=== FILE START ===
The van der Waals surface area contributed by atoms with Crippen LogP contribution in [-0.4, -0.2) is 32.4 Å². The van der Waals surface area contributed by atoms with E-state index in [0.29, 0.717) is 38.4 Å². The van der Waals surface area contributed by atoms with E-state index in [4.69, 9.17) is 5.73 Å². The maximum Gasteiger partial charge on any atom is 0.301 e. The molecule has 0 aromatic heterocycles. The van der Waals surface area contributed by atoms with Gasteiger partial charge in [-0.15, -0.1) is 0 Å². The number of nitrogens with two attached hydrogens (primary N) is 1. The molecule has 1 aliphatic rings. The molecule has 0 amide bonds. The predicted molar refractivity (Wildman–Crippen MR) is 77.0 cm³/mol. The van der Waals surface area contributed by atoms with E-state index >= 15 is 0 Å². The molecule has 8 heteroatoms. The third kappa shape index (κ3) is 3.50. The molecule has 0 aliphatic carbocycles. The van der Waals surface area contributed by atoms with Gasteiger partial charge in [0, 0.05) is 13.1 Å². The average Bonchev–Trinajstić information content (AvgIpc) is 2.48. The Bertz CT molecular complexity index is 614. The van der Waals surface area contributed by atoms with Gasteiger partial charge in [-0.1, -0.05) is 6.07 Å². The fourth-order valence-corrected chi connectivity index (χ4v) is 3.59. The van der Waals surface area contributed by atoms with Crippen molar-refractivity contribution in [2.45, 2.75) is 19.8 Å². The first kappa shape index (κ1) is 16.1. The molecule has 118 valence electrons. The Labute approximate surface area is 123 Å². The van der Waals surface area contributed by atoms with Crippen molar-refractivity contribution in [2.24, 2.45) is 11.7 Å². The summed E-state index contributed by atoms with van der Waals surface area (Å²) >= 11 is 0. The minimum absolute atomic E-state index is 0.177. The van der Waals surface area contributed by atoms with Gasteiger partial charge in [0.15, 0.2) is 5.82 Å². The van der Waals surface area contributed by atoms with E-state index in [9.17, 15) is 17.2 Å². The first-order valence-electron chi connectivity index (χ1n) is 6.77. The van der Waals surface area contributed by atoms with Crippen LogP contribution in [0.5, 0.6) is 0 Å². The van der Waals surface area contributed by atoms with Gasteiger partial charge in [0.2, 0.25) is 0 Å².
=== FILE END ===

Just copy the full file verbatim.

The van der Waals surface area contributed by atoms with Crippen LogP contribution in [-0.4, -0.2) is 32.4 Å². The van der Waals surface area contributed by atoms with E-state index in [0.29, 0.717) is 38.4 Å². The van der Waals surface area contributed by atoms with E-state index in [4.69, 9.17) is 5.73 Å². The maximum Gasteiger partial charge on any atom is 0.301 e. The molecule has 0 aromatic heterocycles. The van der Waals surface area contributed by atoms with Gasteiger partial charge in [-0.15, -0.1) is 0 Å². The number of nitrogens with two attached hydrogens (primary N) is 1. The molecule has 1 aliphatic rings. The molecule has 0 amide bonds. The predicted molar refractivity (Wildman–Crippen MR) is 77.0 cm³/mol. The van der Waals surface area contributed by atoms with E-state index >= 15 is 0 Å². The molecule has 8 heteroatoms. The third kappa shape index (κ3) is 3.50. The molecule has 0 aliphatic carbocycles. The van der Waals surface area contributed by atoms with Gasteiger partial charge in [0, 0.05) is 13.1 Å². The average Bonchev–Trinajstić information content (AvgIpc) is 2.48. The Bertz CT molecular complexity index is 614. The van der Waals surface area contributed by atoms with Gasteiger partial charge in [-0.1, -0.05) is 6.07 Å². The fourth-order valence-corrected chi connectivity index (χ4v) is 3.59. The van der Waals surface area contributed by atoms with Crippen molar-refractivity contribution in [2.45, 2.75) is 19.8 Å². The first kappa shape index (κ1) is 16.1. The molecule has 118 valence electrons. The Labute approximate surface area is 123 Å². The van der Waals surface area contributed by atoms with Crippen molar-refractivity contribution in [2.24, 2.45) is 11.7 Å². The summed E-state index contributed by atoms with van der Waals surface area (Å²) >= 11 is 0. The minimum absolute atomic E-state index is 0.177. The van der Waals surface area contributed by atoms with Gasteiger partial charge in [0.15, 0.2) is 5.82 Å². The van der Waals surface area contributed by atoms with E-state index in [9.17, 15) is 17.2 Å². The first-order valence-electron chi connectivity index (χ1n) is 6.77. The van der Waals surface area contributed by atoms with Crippen LogP contribution in [0.5, 0.6) is 0 Å². The van der Waals surface area contributed by atoms with Gasteiger partial charge in [0.2, 0.25) is 0 Å².